For a war whose victory depends on mobilizing Iraqi Sunnis against ISIS, repeating what happened in Tikrit is pure insanity. Writing in the Daily Beast today, Jacob Siegel and Michael Pregent argue that Baghdad’s war aims align with those of the militias and Iran — meaning that what it wants out of the fight against ISIS is to establish a safe zone around traditionally Shiʿa parts of Iraq but otherwise leave ISIS to its own devices:

The strategic goals of Baghdad are currently aligned with Iran’s: to secure infrastructure and negate Sunni threats along the Shia-sectarian fault lines in and around Baghdad, Diyala, and Salah-ad-Din. This strategy is evident in the Tikrit offensive and the commitment of limited forces for the stalled offensive in Baiji.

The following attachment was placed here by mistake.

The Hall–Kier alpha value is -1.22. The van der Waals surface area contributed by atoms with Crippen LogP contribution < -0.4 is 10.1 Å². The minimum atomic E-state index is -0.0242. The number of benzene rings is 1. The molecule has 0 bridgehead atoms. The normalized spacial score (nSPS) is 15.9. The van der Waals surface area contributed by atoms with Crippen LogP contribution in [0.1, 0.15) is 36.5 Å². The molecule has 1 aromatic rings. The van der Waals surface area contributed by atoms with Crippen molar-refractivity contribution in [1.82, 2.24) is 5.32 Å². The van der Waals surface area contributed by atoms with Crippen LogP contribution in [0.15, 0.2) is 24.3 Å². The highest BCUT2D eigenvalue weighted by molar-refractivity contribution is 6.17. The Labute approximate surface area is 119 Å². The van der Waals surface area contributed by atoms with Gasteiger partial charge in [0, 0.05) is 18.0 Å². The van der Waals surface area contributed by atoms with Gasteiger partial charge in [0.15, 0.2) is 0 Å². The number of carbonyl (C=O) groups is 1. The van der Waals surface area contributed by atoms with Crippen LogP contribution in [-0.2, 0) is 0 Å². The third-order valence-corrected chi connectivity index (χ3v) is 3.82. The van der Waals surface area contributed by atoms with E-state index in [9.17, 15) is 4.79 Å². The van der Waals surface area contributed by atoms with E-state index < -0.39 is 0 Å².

That’s obviously counter to America’s goal, the ultimate destruction of ISIS. It’s becoming hard to reconcile Baghdad’s strategy here in any other way. The problem, as they point out, is that really defeating ISIS is going to require arming and empowering Sunnis, both to kick ISIS out and to prevent a return to the Sunni revolt that paved the was for most of ISIS’s gains last year, but Baghdad has no interest in doing that. Or, rather, the militias and Iran have no interest in doing it, and the Abadi government is handcuffed for two reasons: one, its army just isn’t strong enough to carry out the fight without the support of the militias, most of which have at least some ties to Tehran, and two, Abadi is under constant threat of an inter-party challenge from our old pal Nouri al-Maliki, whose close ties to Iran have always been pretty apparent. These irregular forces, and even the increasingly sectarian Iraqi army, may have little interest in continuing to push north into deeply Sunni areas once they’ve established a perimeter around Baghdad and the Shiʿa south (and you can throw the Kurdish Peshmerga in here as well; it’s going to be equally hard to get them to move past the security perimeter they’ve set around Kurdish areas in the north). In this sense the ransacking of Tikrit makes some sense; Shiʿa militias would rather leave Tikrit a barren ghost town than let its Sunni population return and risk losing the buffer zone they’ve now created north of Baghdad.